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LCWO Discussion Forum [Atom LCWO Forum Feed]

This is a simple discussion forum for LCWO users. Feel free to use it for any kind of discussion related to this website.

Thread: Are you proficient

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AuthorText


Posted: 2008-12-03 04:50
How long did it take everyone to become proficient at morse code?
Administrator


Posted: 2008-12-03 08:16
About 6 months, but I didn't try very hard during the first two. I started learning CW while I learned for my first (nocode) exam in 1997, on and off. After I passed it, I continued with CW a little more serious and got up to speed within about two months. The exam was at 12wpm, I could comfortably copy about 18wpm by that time.

Since I had no teacher and no literature about learning CW, I probably didn't use the best strategy. I started at very slow speeds (below 5wpm!) and with an unsystematic order of letters etc.

After the exam I was fortunate enough to get on the air quickly and through regular activity, my speed very quickly increased, at a much faster rate than just by training with a computer. The transition from copying everything I heard to headcopy was quite easy and worked without any special training: I just reduced what I wrote down from the whole QSO text, to just fragments like the name, callsign, report, to eventually nothing.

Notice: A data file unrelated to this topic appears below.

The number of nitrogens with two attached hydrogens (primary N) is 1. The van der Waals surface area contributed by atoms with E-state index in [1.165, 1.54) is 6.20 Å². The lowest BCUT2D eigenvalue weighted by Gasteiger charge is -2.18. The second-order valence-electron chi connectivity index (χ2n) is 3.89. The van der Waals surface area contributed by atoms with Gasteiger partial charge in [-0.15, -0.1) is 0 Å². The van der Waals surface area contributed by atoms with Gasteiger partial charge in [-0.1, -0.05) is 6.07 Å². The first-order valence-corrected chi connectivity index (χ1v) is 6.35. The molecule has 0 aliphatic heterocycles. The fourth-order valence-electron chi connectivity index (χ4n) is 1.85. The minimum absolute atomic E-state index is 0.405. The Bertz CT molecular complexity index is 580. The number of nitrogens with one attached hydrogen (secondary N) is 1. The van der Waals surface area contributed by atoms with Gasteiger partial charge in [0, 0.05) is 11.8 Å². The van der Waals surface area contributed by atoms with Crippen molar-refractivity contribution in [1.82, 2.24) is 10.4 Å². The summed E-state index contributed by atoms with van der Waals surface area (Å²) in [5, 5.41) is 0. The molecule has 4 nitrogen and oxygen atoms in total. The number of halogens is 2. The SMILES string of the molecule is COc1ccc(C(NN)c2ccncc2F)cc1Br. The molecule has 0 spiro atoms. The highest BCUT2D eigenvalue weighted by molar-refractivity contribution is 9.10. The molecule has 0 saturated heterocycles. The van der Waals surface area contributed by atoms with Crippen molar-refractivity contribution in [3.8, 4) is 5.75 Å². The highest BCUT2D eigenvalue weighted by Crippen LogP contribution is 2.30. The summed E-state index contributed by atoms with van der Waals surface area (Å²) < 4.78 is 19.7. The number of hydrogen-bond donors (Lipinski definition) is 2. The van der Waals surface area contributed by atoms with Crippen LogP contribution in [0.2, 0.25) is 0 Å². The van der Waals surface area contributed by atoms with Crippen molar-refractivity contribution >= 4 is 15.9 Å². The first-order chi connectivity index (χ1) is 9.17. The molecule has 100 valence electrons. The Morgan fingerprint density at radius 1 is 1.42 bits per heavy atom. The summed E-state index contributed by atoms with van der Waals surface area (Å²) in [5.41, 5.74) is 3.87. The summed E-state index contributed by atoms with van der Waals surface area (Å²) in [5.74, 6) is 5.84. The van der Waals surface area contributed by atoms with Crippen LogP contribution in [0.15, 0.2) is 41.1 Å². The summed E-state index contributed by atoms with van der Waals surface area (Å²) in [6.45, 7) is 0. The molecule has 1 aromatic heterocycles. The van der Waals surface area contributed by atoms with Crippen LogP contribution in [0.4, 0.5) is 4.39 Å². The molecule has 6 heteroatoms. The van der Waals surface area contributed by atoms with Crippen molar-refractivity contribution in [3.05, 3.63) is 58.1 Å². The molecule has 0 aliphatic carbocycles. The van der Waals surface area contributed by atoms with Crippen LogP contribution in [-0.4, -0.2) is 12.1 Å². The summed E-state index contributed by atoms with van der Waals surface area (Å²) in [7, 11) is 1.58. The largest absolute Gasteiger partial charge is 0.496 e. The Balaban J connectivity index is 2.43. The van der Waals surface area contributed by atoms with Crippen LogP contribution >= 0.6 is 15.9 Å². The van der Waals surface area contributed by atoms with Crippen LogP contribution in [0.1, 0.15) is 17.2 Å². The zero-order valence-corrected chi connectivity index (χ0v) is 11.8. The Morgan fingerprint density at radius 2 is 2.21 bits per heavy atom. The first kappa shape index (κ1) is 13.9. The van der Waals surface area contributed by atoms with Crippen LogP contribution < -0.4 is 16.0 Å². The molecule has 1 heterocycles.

73, Fabian


Posted: 2008-12-03 13:07
Fabian,

after getting proficient what worked best for you to get up to high speed?

Regards,

Gerd.
Administrator


Posted: 2008-12-03 20:56
Difficult to say. A wild mix of real QSOs, contesting, Rufz and PED. About 6 months after I got my license, I was at about 40wpm. Transmitting was always the limiting factor, receiving went up to 60wpm or so quickly.

But although when you thoroughly enjoy what you do it doesn't seem like "work", a lot of time for practice is required. I have yet to meet someone who became an excellent CW operator without some practice.

Over the last few years, I probably spent more than two hours in average each day doing CW. Either on the air or with one of the numerous programs (mostly RufzXP and CW Freak these days) and of course I still listen to ebooks in CW.

The important thing for me to advance in speed is to practice a little over my limit all the time. It may be uncomfortable (especially when listening to plain text) sometimes, but it really helps. I suppose the biggest problem with CW in general is a psychological one; if you think a speed is over your limit, you will fail. The same speed (just above what you can do) labeled as something slower would be no proble to copy. Some double-blind tests for this would be very interesting! :-)

73, Fabian

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